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Because gun owners have a history of defying gun control laws (compliance with assault weapons bans in Boston and Cleveland has hovered around one percent). Because the authorities would be inclined to escalate enforcement. And because resistance to such escalation would inherently involve, you know, guns.
In Can Gun Control Work? James B. Jacobs, director of the Center for Research in Crime and Justice at New York University, concluded, "If black market activity in connection with the drug laws is any indication, a decades-long 'war on handguns' might resemble a low-grade civil war more than a law-enforcement initiative."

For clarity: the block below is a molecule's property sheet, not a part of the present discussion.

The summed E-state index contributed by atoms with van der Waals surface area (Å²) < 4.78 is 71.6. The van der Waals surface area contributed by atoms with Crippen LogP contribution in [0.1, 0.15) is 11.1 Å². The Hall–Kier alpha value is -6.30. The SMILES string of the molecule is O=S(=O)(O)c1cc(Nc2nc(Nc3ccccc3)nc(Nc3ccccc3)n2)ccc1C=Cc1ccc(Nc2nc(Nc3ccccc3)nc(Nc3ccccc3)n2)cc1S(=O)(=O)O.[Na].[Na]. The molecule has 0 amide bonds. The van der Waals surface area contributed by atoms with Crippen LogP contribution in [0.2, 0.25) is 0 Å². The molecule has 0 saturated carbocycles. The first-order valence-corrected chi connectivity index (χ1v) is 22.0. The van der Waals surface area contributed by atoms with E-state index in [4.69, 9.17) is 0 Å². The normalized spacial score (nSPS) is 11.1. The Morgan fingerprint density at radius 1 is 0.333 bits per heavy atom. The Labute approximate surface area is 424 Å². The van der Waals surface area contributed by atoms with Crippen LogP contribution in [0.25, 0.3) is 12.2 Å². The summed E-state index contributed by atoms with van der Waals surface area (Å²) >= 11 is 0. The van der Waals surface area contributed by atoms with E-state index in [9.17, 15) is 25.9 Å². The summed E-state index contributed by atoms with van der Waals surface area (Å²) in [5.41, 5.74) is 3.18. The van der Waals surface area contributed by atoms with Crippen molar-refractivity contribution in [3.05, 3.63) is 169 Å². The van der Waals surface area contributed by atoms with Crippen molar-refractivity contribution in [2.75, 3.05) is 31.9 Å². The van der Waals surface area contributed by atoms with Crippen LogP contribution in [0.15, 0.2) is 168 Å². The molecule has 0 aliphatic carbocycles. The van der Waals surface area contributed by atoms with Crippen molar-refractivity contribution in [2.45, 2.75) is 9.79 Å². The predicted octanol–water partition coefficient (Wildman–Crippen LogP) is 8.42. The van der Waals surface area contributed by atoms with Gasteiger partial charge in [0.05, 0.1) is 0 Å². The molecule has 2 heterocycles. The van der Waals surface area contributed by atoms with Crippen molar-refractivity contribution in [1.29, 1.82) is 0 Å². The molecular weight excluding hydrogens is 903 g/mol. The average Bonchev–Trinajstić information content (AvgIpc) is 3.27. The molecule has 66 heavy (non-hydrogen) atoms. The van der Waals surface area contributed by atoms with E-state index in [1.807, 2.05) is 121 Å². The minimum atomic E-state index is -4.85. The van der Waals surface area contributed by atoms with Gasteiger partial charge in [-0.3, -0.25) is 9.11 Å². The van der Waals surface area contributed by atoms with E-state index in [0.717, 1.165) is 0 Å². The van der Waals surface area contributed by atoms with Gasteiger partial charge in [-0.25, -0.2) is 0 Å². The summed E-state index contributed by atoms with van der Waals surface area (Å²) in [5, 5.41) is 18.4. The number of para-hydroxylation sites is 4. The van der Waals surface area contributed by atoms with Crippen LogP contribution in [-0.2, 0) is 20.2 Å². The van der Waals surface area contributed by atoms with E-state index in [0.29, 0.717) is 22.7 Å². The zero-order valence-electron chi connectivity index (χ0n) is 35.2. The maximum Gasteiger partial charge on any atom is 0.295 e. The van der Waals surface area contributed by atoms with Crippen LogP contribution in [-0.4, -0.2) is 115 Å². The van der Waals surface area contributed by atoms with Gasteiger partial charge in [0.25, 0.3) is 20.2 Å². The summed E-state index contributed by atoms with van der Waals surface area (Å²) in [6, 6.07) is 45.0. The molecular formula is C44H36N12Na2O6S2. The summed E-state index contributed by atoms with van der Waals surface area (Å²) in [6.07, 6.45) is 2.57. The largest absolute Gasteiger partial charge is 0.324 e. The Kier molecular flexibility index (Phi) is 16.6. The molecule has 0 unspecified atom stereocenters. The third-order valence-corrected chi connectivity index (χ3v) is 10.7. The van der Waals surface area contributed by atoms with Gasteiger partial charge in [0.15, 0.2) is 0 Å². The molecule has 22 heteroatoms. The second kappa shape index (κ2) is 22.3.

And that takes us back to drug prohibition—the eternally failed crusade to make much of the population change its ways, "or else."
It won't work. It can't work. It never has worked.
But the authorities try, and try, and try to make people knuckle under to laws that they find offensive and intrusive. And as people refuse to comply, the authorities raise the stakes, adopting tactics that most of us recognize as violations of fundamental rights and of simple human decency.
A version of this column earlier appeared in newspapers including the Verde Independent.